Lamont hopes spending cap will protect CT’s piggy bank
Gov. Ned Lamont is urging lawmakers not to crack open Connecticut’s piggy bank, even as its holdings approach an unprecedented $2.3 billion, which is a little like asking your toddler not to eat the cookies on the table when you leave the room.
Connecticut legislatures don’t have a great track record when it comes to saving. When the state ran up $6.1 billion in budget surpluses between 2000 and 2014, according to nonpartisan analysts, two-thirds of it never even made it into the reserve before it was spent.
While the Democratic governor, whose budget is due next Wednesday, could ask Republicans to guard the cookies — er, reserve — he might not need to do that.
That’s because Lamont has another potential ally — the new, bipartisan spending cap adopted 15 months ago to end the longest budget standoff in modern Connecticut history.
According to preliminary estimates, the capped portion of state spending can’t grow next fiscal year by more than $430 million.
In other words, even if legislators want to take billions of dollars out of the piggy bank, they can’t spend it — without first dealing with the cap.
Preparing for the next recession
“Our economy has still not fully recovered from the Great Recession more than a decade ago, and we must be prepared for the possibility of another economic downturn,” Lamont wrote earlier this week in an “open letter” to Connecticut residents.
Unless Lamont and legislators make adjustments, state finances will run $1.5 billion in the red next fiscal year, and $2.0 billion in deficit in 2020-21.
But those potential shortfalls are mild compared to what Connecticut likely would face in a recession, when tax revenues traditionally plummet by hundreds of millions of dollars or more in a 12-to-18-month period.
When Gov. Dannel P. Malloy took office in January 2011, as Connecticut was just beginning to crawl out of the Great Recession, his first biennial budget has to close projected deficits of $3.7 billion and $3.6 billion, respectively.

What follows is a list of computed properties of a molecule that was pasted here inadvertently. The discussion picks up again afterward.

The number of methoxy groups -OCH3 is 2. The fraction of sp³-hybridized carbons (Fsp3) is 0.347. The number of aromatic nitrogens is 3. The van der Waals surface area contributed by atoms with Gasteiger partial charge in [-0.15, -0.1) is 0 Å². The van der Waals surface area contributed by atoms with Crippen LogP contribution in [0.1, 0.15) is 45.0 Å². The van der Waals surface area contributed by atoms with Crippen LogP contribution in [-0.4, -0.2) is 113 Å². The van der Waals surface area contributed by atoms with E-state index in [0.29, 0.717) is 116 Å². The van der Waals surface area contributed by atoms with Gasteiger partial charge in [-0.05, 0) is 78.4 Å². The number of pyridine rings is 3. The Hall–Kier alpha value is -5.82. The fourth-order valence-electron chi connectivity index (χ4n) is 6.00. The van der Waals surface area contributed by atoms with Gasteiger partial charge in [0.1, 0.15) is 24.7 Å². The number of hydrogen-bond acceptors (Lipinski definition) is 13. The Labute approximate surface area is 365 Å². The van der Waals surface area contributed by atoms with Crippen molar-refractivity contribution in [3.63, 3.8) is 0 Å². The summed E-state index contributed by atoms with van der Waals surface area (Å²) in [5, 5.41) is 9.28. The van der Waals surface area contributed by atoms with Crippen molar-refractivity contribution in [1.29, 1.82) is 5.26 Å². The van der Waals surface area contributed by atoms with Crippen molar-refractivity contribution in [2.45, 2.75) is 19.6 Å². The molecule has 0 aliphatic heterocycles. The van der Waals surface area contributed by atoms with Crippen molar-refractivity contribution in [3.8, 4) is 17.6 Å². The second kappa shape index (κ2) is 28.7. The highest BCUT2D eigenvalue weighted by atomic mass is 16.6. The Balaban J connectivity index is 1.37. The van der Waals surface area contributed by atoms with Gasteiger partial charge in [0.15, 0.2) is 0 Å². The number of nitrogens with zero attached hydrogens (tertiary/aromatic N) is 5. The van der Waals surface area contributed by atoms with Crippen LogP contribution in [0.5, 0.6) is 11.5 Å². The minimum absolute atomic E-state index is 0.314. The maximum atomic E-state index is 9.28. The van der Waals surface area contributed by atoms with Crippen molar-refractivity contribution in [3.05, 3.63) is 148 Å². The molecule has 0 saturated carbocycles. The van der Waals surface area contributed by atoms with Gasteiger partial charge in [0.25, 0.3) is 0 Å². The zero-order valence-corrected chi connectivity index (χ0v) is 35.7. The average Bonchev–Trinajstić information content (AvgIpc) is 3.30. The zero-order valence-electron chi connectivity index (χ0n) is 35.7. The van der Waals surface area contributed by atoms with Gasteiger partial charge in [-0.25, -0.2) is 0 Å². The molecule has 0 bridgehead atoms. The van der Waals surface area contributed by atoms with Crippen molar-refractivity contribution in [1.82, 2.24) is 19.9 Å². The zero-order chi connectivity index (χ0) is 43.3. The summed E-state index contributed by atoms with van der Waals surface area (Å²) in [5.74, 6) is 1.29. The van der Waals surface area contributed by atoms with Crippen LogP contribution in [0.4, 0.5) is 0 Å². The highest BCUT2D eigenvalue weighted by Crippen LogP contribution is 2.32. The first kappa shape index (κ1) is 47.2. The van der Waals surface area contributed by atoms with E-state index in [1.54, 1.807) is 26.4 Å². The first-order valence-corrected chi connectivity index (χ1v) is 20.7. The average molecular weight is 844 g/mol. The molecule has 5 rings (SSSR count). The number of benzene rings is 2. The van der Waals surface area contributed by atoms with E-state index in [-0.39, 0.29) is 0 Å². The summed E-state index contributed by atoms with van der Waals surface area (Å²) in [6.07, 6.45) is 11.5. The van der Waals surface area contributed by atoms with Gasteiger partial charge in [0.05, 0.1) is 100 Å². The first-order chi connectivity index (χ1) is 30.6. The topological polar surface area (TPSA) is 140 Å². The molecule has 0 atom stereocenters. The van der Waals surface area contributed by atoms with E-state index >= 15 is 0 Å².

Just prior to that recession, in 2008, Connecticut had amassed its largest reserve ever: just under $1.4 billion or about 8 percent of operating expenses.
By June 2009, the recession continued — but the entire reserve was gone.
The state has $1.2 billion in its reserve now, and Comptroller Kevin P. Lembo projects another $1.1 billion could be added after this fiscal year ends.
Connecticut cannot allow its swelling reserves to “lull us into a false sense of security and sap the urgency we need to confront our fiscal crisis head-on,” Lamont added in his letter, warning residents to brace for a lean budget.
Connecticut has many pressing needs now
But progressive Democrats say there’s another side to that coin.
As the state spends more and more on pension and other debt costs, it’s been draining funds from social services, health care, education and municipal aid.
Connecticut has residents in need now, said Rep. Josh Elliott, D-Hamden.
“Everyone is nervous about the next recession. We know we live in a boom-or-bust economy,” said Elliott, one of the leaders of the Progressive Caucus within the House of Representatives. “But we also know people are suffering. We have a tough balance to play and we’ve never had so much money just stored away.”
Rep. Toni Walker, D-New Haven, longtime co-chairwoman of the Appropriations Committee, has said on several occasions that Connecticut already has cut its social services programs to a dangerously thin level. And the General Assembly already has begun to flip-flop on reductions.
About 23,700 working poor adults lost Medicaid coverage in 2016 when legislators tightened eligibility for the HUSKY A program.
Then another 13,500 adults were months away from losing coverage last May when legislators reversed themselves. [Maximum earnings for a family of three would have fallen from $31,139 to $28,676.]